On Easter Sunday, I put my two-year-old son to bed and steeled myself for the meltdown that would follow when I left the room.
He has never been a particularly great sleeper, not sleeping properly through the night until he was around 18 months old, waking around 1 am and 3am consistently.
Settling him down to bed at the start of an evening, however, had always been a little easier. So, when this began to change recently, I admit my heart sank a little.
Losing the early evening, a pleasant luxury after a full day of toddlerdom, was a little frustrating.
On the parenting learning curve, I know that this is a stage and that this too shall pass and I have come to appreciate the art of patience.
It doesn’t come easily in a world where we are now taught to put ourselves first, front and centre, for a myriad of reasons, to seek instant gratification and where everything we need these days is at our fingertips, a mere click away.
Teaching my son to sleep has taught me the art of patience above all else. I resisted initially. I would lie in our room and do as the books all said and let him cry it out. It went against every fibre in my body. The technique was quickly shelved.
This tiny being had no single clue that he was expected to sleep when we did and all the way through the night. It upset me to think how confused he must be, so I relented, picked him up and soothed him for however long he took to settle.
For months and months. Long past breast-feeding and his first birthday. So much so that when he did start to sleep through I had developed mild insomnia.
I learned to cope with the short-term memory loss, general scattiness, the sense of humour failure and people’s reactions to it. Sleep deprivation is after all a form of torture.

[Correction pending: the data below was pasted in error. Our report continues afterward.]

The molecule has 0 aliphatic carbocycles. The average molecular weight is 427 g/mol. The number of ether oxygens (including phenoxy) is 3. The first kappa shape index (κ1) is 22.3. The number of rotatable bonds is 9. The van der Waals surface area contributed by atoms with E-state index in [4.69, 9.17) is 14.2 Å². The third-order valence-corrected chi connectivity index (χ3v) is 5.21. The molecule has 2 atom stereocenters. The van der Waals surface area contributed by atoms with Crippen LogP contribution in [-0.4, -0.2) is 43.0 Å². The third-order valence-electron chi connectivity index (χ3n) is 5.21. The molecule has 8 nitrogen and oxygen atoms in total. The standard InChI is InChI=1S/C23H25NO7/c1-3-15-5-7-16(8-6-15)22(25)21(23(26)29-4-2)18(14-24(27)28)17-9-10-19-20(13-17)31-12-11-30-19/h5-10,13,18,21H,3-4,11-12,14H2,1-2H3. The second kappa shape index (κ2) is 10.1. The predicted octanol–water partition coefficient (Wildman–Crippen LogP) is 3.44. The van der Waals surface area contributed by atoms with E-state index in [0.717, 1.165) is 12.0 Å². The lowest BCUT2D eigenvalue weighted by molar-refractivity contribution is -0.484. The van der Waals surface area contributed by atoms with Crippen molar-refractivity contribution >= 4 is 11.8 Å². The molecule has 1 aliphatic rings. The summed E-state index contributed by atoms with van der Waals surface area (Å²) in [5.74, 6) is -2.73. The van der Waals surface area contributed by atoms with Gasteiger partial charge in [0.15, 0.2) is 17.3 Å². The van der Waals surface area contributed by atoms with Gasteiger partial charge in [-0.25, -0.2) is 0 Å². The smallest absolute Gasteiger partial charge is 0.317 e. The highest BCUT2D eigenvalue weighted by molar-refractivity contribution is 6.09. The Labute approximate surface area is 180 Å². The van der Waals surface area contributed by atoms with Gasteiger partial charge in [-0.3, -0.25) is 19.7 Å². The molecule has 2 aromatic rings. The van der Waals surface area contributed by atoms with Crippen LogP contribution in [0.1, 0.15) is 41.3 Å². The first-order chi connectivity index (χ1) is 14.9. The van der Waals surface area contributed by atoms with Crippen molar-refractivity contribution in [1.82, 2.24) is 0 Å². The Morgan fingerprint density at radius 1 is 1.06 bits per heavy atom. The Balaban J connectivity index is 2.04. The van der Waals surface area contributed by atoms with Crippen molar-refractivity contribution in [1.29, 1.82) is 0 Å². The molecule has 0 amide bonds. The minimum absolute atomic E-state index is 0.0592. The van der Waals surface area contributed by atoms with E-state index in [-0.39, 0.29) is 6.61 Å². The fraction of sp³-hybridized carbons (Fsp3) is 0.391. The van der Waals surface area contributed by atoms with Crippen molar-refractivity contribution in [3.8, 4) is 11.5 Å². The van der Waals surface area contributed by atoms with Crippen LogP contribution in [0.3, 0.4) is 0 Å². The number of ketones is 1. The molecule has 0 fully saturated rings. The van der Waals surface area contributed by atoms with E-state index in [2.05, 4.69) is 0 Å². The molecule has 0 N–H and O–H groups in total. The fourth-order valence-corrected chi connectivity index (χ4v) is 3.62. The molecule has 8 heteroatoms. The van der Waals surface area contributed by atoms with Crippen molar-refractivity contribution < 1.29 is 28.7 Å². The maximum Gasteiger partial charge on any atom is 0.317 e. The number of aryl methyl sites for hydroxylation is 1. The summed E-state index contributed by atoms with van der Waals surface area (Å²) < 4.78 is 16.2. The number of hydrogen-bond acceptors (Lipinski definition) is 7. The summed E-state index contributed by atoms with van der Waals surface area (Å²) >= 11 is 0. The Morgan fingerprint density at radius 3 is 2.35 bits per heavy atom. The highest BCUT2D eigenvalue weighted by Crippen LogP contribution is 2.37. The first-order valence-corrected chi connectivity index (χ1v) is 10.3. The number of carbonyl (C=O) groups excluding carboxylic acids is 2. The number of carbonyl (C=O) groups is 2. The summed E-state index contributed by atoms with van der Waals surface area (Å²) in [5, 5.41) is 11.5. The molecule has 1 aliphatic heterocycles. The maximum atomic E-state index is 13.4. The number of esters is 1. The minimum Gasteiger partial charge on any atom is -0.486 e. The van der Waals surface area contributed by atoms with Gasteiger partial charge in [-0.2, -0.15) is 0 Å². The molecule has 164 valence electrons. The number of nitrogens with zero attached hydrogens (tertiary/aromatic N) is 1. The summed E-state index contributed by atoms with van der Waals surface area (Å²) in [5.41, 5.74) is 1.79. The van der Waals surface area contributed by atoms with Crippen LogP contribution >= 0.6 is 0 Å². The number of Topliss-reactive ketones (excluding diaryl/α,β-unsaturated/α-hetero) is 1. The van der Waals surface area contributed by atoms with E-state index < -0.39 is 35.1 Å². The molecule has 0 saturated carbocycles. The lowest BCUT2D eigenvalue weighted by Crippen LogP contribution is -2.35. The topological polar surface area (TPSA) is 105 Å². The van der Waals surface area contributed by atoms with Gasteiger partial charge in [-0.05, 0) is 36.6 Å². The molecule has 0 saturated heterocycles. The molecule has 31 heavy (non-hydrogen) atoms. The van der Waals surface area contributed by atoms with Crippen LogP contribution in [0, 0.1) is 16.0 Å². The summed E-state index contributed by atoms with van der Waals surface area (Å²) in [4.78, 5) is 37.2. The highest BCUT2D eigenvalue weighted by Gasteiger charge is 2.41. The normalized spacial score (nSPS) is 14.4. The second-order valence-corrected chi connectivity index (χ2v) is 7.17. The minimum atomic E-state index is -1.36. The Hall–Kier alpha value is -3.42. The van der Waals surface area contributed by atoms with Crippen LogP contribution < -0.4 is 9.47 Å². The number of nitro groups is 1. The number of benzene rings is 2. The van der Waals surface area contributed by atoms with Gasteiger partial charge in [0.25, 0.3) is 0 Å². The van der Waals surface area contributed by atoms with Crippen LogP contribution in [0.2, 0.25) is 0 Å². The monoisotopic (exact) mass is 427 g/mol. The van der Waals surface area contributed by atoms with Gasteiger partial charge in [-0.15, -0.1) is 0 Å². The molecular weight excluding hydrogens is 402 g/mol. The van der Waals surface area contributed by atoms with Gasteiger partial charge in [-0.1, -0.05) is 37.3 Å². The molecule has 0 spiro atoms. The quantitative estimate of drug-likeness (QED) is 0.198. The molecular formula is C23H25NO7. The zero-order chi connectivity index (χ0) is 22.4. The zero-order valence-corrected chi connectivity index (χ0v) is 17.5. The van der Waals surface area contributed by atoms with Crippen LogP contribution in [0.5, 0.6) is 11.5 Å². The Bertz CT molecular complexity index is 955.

So here we were again and that’s ok. I can sit here and watch him watching me and my every move. “Sit down mama!” he appeals to me when I get up to shift the chair, worried I am about to leave him.
I let the shadow of the evening envelop me and my mind switch off. The rest of the world can carry on. I can relax for the evening here with this little man.
He is quiet as a mouse in the cot, shifting about slowly as sleep descends, hopefully comforted by my presence.
After he had fallen asleep I returned to reality and read the papers online. I was struck by an article by Charles Moore in The Daily Telegraph about a fascinating insight into faith by Guardian writer Madeleine Bunting, part of a series of short talks for Holy Week.
She admitted to feeling the loss of a series of Christian-inspired ideas in this post-Christian world: glory, sin, salvation, patience and sacrifice.
Moore wrote: “She was particularly good on patience. She had given it no thought, she said, until she had children, when she came to realise that it is “a vital organising principle of life” and one which is being beaten out of women (who traditionally embody it better than men) by modern time-poverty (“speed and greed”) and the emphasis on worldly success.
She pointed out that, from his hour in the garden of Gethsemane onwards, Jesus became entirely patient (hence the word the Passion) until his death, and through this achieved his glory.”
How beautiful, true – and sad. A loss indeed.
I have quite some way to go in mastering the art of patience but caring for my son at home has put me firmly on a path towards that goal.
My new “worldy success” is right here. Patience is liberating, most especially when you learn it out of love.